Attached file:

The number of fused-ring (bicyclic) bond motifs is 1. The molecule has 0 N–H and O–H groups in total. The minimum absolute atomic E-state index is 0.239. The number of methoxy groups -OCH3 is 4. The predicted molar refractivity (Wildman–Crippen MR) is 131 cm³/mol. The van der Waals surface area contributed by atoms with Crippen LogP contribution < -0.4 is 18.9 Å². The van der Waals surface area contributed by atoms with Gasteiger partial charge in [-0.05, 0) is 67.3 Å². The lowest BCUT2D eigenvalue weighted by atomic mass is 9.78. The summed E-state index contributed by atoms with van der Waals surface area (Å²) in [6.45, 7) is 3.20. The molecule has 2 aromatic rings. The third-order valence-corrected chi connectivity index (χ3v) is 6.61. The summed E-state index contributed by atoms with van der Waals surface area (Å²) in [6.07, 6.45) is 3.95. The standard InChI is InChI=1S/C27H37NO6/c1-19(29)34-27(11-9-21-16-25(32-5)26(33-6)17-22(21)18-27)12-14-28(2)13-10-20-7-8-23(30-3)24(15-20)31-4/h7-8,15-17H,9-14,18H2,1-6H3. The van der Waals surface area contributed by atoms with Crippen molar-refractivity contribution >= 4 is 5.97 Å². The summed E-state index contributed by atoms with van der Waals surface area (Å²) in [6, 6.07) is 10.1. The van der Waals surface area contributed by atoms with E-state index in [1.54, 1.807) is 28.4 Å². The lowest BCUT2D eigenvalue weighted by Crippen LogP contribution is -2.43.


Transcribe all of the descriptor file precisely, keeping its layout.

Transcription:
The number of fused-ring (bicyclic) bond motifs is 1. The molecule has 0 N–H and O–H groups in total. The minimum absolute atomic E-state index is 0.239. The number of methoxy groups -OCH3 is 4. The predicted molar refractivity (Wildman–Crippen MR) is 131 cm³/mol. The van der Waals surface area contributed by atoms with Crippen LogP contribution < -0.4 is 18.9 Å². The van der Waals surface area contributed by atoms with Gasteiger partial charge in [-0.05, 0) is 67.3 Å². The lowest BCUT2D eigenvalue weighted by atomic mass is 9.78. The summed E-state index contributed by atoms with van der Waals surface area (Å²) in [6.45, 7) is 3.20. The molecule has 2 aromatic rings. The third-order valence-corrected chi connectivity index (χ3v) is 6.61. The summed E-state index contributed by atoms with van der Waals surface area (Å²) in [6.07, 6.45) is 3.95. The standard InChI is InChI=1S/C27H37NO6/c1-19(29)34-27(11-9-21-16-25(32-5)26(33-6)17-22(21)18-27)12-14-28(2)13-10-20-7-8-23(30-3)24(15-20)31-4/h7-8,15-17H,9-14,18H2,1-6H3. The van der Waals surface area contributed by atoms with Crippen molar-refractivity contribution >= 4 is 5.97 Å². The summed E-state index contributed by atoms with van der Waals surface area (Å²) in [6, 6.07) is 10.1. The van der Waals surface area contributed by atoms with E-state index in [1.54, 1.807) is 28.4 Å². The lowest BCUT2D eigenvalue weighted by Crippen LogP contribution is -2.43.